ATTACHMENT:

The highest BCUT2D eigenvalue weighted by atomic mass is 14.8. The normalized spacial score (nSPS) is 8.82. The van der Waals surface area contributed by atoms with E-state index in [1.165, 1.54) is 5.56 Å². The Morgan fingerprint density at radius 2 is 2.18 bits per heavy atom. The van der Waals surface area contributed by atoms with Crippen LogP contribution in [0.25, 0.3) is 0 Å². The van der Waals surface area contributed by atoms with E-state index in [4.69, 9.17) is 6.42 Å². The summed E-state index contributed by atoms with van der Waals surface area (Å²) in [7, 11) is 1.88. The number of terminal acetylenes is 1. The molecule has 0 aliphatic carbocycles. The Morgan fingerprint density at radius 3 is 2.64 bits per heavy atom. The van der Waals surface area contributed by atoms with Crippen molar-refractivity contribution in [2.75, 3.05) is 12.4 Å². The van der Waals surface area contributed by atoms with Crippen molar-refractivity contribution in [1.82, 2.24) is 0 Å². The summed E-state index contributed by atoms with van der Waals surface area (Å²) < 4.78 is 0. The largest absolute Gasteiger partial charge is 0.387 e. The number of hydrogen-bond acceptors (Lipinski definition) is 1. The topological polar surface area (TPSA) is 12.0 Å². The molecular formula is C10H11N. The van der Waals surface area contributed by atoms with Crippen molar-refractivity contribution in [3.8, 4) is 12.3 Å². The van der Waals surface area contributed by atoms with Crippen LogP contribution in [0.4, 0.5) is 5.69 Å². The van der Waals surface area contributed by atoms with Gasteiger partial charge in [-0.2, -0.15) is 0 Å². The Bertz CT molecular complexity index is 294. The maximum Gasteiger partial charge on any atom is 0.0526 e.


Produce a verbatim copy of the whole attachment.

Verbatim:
The highest BCUT2D eigenvalue weighted by atomic mass is 14.8. The normalized spacial score (nSPS) is 8.82. The van der Waals surface area contributed by atoms with E-state index in [1.165, 1.54) is 5.56 Å². The Morgan fingerprint density at radius 2 is 2.18 bits per heavy atom. The van der Waals surface area contributed by atoms with Crippen LogP contribution in [0.25, 0.3) is 0 Å². The van der Waals surface area contributed by atoms with E-state index in [4.69, 9.17) is 6.42 Å². The summed E-state index contributed by atoms with van der Waals surface area (Å²) in [7, 11) is 1.88. The number of terminal acetylenes is 1. The molecule has 0 aliphatic carbocycles. The Morgan fingerprint density at radius 3 is 2.64 bits per heavy atom. The van der Waals surface area contributed by atoms with Crippen molar-refractivity contribution in [2.75, 3.05) is 12.4 Å². The van der Waals surface area contributed by atoms with Crippen molar-refractivity contribution in [1.82, 2.24) is 0 Å². The summed E-state index contributed by atoms with van der Waals surface area (Å²) < 4.78 is 0. The largest absolute Gasteiger partial charge is 0.387 e. The number of hydrogen-bond acceptors (Lipinski definition) is 1. The topological polar surface area (TPSA) is 12.0 Å². The molecular formula is C10H11N. The van der Waals surface area contributed by atoms with Crippen molar-refractivity contribution in [3.8, 4) is 12.3 Å². The van der Waals surface area contributed by atoms with Crippen LogP contribution in [0.4, 0.5) is 5.69 Å². The van der Waals surface area contributed by atoms with Gasteiger partial charge in [-0.2, -0.15) is 0 Å². The Bertz CT molecular complexity index is 294. The maximum Gasteiger partial charge on any atom is 0.0526 e.